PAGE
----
A recent article in the Albany Times Union noted the high number of restaurants that shut down
every year for nonpayment of sales or withholding taxes. Based on an analysis of media coverage, restaurants seem to be seized more often than other types of businesses. This may be, in part, a result of the unique challenges of operating a restaurant. Many restaurateurs fall behind on their taxes due to the constant cash flow issues and low profit margins characteristic of the industry. However, if they fail to address their tax issues promptly, restaurant owners risk losing their businesses. [Read more…]
For example, you may want to give a gift of $14,000 to your children and benefit from the IRS annual gift tax exemption. However, if you need Medicaid coverage within five years, this gift would trigger a waiting period before you can be eligible for Medicaid benefits. While the gift is permissible for IRS purposes, it most definitely is not for Medicaid purposes. This mistake and its consequences can be quite costly. [Read more…]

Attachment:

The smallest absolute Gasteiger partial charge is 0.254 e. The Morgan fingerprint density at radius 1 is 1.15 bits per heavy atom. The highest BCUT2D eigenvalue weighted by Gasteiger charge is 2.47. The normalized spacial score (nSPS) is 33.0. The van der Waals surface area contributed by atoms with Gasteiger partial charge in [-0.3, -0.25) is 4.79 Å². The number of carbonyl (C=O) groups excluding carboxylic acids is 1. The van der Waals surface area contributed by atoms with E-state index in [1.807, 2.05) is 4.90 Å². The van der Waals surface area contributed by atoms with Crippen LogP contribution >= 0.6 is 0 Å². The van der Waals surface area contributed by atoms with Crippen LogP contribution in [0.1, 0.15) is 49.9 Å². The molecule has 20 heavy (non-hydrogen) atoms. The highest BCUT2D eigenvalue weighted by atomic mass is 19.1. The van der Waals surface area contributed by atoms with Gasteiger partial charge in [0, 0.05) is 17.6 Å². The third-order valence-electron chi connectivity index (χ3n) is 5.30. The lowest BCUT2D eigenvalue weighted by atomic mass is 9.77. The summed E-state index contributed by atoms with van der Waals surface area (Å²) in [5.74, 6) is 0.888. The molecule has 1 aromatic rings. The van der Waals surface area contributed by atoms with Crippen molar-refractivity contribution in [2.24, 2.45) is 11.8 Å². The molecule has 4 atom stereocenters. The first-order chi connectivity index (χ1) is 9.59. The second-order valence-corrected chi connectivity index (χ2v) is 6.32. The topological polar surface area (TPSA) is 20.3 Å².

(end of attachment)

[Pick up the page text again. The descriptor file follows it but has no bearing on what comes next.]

If you owe more in back taxes than you have in assets and income, the IRS may provide a remedy. An IRS Offer in Compromise (OIC) is an agreement between the taxpayer and the IRS to settle the taxpayer’s liabilities for less than the full amount owed. However, there are strict requirements for an OIC and they are only granted in limited cases. The most common ground for an OIC is if there is doubt as to the collectability of the tax debt. [Read more…]
By: Jeffrey Naness
Employers of all sizes should start preparing for New York’s Paid Family Leave Benefits Law (the “NYPFL Law”).
The NYPFL has two components, (1) a provision entitling employees to (partial) wage substitutes while they are out on a covered leave and (2) a requirement that employers permit employees to take leave for reasons covered by the NYPFL. [Read more…]